Around 8,500 Ferrari 348s were produced between 1989 and 1995 – a pretty serious number by Ferrari standards – and both the car, and Ferrari itself, went through a few changes during that time. For the 348, most were subtle, like the millimetric changes to its width and wheelbase, or the mild reshuffling of its exterior styling post-1993, with body-colored lower sections, and the addition of chromed cavallinos front and rear.
Those, and a few special editions, including a “Challenge” run of 57 cars, and a 100-piece production called, simply, “Series Speciale“, were mere tweaks on Leonardo Fioravanti’s last design for Ferrari, based on a chassis with a longitudinally mounted V8 coupled to a transverse gearbox, rather than the more traditional arrangement of a side-slung engine piped through a north-south cog changer. The newer driveline arrangement had worked well on the Mondial T, and the 348’s 4-cam, 4-valve-per-cylinder V8 had been brought over from the wildly beautiful 288GTO, and bumped up to 3.4 liters and an even 300 horsepower.
Then along came the Acura NSX, with equal performance, Honda reliability, and a tag that ran an average of thirty grand less. And the rest is… well, you get the idea. And that meant some very big changes for the 348 – and for the way Ferrari approached design.
We’d guess that the diecast model car industry – specifically that segment that makes scale Ferraris for sale – feels much the same way about what Hot Wheels Elite has been doing with the Ferrari license. Though the real car may not have been the roaring performer it was touted as, this model of the machine is a more than adequate representation of the beautiful targa-topped “spider” variant that Ferrari sold as the 348ts. The casting features opening doors, deck, and boot, steerable wheels, pop-up headlights, and a lift-off targa roof. The quality is great; the paint finish is smooth, even, and glossy all over, and decorated with foil-based “Ferrari”, “Pininfarina” and “348ts” badges. The lensing in the car’s front bumper – one of the signature elements of the design – is utterly clear and believable, done in multi-piece units with simulated bulbs behind each face. More of the same is in the headlight buckets, and at the rear, the red, amber, and clear plastic that’s peek-a-boo’d behind the black plastic grilles would look at home on a mega-buck resin or a hand-built high-end kit.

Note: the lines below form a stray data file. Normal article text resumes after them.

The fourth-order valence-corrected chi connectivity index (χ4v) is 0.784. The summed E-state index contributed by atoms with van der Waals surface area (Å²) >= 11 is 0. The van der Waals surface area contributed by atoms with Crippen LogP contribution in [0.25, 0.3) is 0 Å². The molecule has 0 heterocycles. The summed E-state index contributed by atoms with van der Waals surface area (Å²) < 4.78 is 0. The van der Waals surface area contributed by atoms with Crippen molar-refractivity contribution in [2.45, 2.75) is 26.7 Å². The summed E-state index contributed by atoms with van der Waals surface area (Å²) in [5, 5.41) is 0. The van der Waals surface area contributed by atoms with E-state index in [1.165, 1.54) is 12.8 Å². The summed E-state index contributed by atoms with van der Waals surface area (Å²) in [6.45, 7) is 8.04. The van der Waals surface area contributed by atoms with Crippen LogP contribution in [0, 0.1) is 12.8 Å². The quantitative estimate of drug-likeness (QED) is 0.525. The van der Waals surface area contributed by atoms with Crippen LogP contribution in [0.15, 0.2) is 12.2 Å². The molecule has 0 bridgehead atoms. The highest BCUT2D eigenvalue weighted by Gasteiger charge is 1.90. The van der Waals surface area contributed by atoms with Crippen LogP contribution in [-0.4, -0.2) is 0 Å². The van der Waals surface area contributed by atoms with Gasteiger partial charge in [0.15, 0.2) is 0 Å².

The quad exhaust tips below the rear bumper are hollowed out (and could be made even finer with a few simple twists of a drill bit), and lead to a blocky chassis. Stay topside and lift the louvered lid, and the V8 is set into a nicely done engine bay. Lots of castings and judiciously-applied decos and paint give the wired engine and the general area a lot more visual depth than you’d expect at this price point; ditto the moderately detailed front boot, and the cockpit, with its tidy assembly, true-to-life scale textures, fabric seat belts (with photo-etched buckles, natch) and grainy dark grey floor.
With steel discs hiding behind solid, well-finished five-spoke wheels and toothy tires, this 348 offers up the kind of detailing and bang for the buck that gives high-zoot, high priced manufacturers agita – and average-Joe collectors (we know at least one) something approaching joy. Recommended.